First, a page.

Like a twisted electric clarion – the opening bars to the opening track of the sophomore from UK duo The Big Pink are reminiscent to both a call to arms and the sonic signature to re-imagined visitors making a close encounter of a third kind. “Forgive your lovers, but don’t forget their names” comes the refrain-pre chorus before a rattlesnake rhythm creates a glorious pause ahead of the bombastic chorus of the early lead single Stay Gold, which beats and clatters to a faded close.
The O Superman sampling second single Hit The Ground (Superman) gently arises from the dark on track two – the ah-ah-ah-ah’s synthesized to sound like a giant steam powered robotic Laurie Anderson surrounded, naturally, by dry ice and neon lights.
Things slip and and slide into something more sonically sexy in the 1973 Ann Peeples sampling Give It Up which comes to a rewind-y close before The Palace gently bubbles into being for about 40 seconds slowly becoming the stand out track on the record. While the electro-trance-fused Jump Music and Siouxsie Happy House sampling Lose Your Mind are also favorites.
While the mid-points of 1313 and Rubbernecking seem to fleet by almost un-noticed; okay perhaps the progressions in Rubbernecking are actually a little bit annoying to the point of distraction. The title track comes late, as the penultimate of the record; sonically spacious comes dangerously close to simplified; a criticism that could also be levied to the closer too which becomes a bit painful as it chugs to a close.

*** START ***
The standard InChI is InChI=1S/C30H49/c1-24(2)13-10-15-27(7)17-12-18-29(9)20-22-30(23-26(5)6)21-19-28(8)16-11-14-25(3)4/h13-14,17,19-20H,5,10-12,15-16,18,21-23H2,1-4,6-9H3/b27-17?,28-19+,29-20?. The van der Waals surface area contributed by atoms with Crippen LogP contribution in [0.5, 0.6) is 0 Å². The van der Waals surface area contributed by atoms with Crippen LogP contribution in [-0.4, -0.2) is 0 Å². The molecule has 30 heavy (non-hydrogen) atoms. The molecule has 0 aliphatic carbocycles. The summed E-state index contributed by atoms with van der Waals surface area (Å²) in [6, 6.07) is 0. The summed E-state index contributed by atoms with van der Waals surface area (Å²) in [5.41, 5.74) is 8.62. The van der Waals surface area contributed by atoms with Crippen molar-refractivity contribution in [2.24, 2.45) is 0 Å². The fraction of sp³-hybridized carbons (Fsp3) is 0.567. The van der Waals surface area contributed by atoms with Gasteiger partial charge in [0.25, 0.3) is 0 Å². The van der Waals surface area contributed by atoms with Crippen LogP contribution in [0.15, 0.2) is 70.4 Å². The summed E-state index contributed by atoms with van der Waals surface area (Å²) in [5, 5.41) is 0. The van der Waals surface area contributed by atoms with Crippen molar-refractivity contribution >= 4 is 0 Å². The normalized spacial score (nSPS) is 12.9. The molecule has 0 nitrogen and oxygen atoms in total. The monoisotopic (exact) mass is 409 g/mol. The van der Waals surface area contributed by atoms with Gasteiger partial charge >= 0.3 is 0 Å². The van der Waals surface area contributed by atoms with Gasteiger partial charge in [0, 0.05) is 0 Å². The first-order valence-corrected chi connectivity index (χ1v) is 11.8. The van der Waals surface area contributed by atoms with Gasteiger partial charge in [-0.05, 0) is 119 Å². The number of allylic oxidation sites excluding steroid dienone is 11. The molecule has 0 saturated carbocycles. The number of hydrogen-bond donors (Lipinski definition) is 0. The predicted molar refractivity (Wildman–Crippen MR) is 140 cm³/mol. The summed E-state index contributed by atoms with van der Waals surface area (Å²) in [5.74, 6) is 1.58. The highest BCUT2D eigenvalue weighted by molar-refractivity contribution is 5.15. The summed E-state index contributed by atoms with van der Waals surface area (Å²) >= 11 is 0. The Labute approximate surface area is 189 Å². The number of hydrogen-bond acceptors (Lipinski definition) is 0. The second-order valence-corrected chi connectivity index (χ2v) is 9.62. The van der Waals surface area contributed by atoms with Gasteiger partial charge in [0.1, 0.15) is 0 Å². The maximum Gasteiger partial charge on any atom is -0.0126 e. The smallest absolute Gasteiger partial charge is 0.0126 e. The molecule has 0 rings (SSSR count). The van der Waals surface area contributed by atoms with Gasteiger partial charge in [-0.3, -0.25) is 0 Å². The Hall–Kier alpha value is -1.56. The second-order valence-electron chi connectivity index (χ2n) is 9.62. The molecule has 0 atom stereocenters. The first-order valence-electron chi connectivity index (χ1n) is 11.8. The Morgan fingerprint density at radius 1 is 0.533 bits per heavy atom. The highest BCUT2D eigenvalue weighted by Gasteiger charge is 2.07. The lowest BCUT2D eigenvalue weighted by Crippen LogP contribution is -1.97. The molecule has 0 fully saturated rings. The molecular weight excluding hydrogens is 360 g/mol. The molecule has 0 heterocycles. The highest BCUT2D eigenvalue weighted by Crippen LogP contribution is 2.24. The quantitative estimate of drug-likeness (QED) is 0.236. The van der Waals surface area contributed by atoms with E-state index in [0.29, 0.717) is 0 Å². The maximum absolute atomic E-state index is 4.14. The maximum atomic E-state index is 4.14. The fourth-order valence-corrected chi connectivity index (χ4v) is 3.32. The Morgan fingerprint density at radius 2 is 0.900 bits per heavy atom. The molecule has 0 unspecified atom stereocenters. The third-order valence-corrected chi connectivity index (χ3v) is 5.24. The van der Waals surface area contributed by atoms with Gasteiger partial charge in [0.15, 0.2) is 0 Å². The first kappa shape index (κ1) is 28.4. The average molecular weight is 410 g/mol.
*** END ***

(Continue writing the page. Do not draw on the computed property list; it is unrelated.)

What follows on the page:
At the best times on this record Paul Epworth’s production hand has been light to the touch methinks, letting the band shine through where they are their brightest; but I wonder, if, at other times, he’s either twiddled the life out of tracks or they were already flat-lining and no matter how many defibrillator paddle shocks he had, there just wasn’t chance for them to make it. - review by Andrew Tidball